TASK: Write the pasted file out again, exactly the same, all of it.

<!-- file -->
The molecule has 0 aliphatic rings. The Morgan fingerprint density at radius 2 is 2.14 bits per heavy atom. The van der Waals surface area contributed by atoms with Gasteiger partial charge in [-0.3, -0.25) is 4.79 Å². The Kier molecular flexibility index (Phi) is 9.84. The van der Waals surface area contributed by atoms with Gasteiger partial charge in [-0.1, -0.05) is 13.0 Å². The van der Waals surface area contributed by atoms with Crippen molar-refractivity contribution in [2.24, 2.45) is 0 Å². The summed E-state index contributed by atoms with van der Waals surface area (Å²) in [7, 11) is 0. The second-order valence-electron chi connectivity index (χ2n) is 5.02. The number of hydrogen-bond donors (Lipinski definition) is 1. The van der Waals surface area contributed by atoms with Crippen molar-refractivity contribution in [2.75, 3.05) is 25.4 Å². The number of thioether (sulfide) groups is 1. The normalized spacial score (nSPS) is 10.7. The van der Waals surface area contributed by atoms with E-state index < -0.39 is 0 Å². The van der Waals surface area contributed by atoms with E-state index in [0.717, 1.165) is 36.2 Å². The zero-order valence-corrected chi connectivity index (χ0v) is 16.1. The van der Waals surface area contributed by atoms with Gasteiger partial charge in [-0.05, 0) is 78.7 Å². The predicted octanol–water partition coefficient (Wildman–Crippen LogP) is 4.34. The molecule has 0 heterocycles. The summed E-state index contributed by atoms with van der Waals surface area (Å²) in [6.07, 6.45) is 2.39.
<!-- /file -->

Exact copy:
The molecule has 0 aliphatic rings. The Morgan fingerprint density at radius 2 is 2.14 bits per heavy atom. The van der Waals surface area contributed by atoms with Gasteiger partial charge in [-0.3, -0.25) is 4.79 Å². The Kier molecular flexibility index (Phi) is 9.84. The van der Waals surface area contributed by atoms with Gasteiger partial charge in [-0.1, -0.05) is 13.0 Å². The van der Waals surface area contributed by atoms with Crippen molar-refractivity contribution in [2.24, 2.45) is 0 Å². The summed E-state index contributed by atoms with van der Waals surface area (Å²) in [7, 11) is 0. The second-order valence-electron chi connectivity index (χ2n) is 5.02. The number of hydrogen-bond donors (Lipinski definition) is 1. The van der Waals surface area contributed by atoms with Crippen molar-refractivity contribution in [2.75, 3.05) is 25.4 Å². The number of thioether (sulfide) groups is 1. The normalized spacial score (nSPS) is 10.7. The van der Waals surface area contributed by atoms with E-state index < -0.39 is 0 Å². The van der Waals surface area contributed by atoms with E-state index in [0.717, 1.165) is 36.2 Å². The zero-order valence-corrected chi connectivity index (χ0v) is 16.1. The van der Waals surface area contributed by atoms with Gasteiger partial charge in [-0.05, 0) is 78.7 Å². The predicted octanol–water partition coefficient (Wildman–Crippen LogP) is 4.34. The molecule has 0 heterocycles. The summed E-state index contributed by atoms with van der Waals surface area (Å²) in [6.07, 6.45) is 2.39.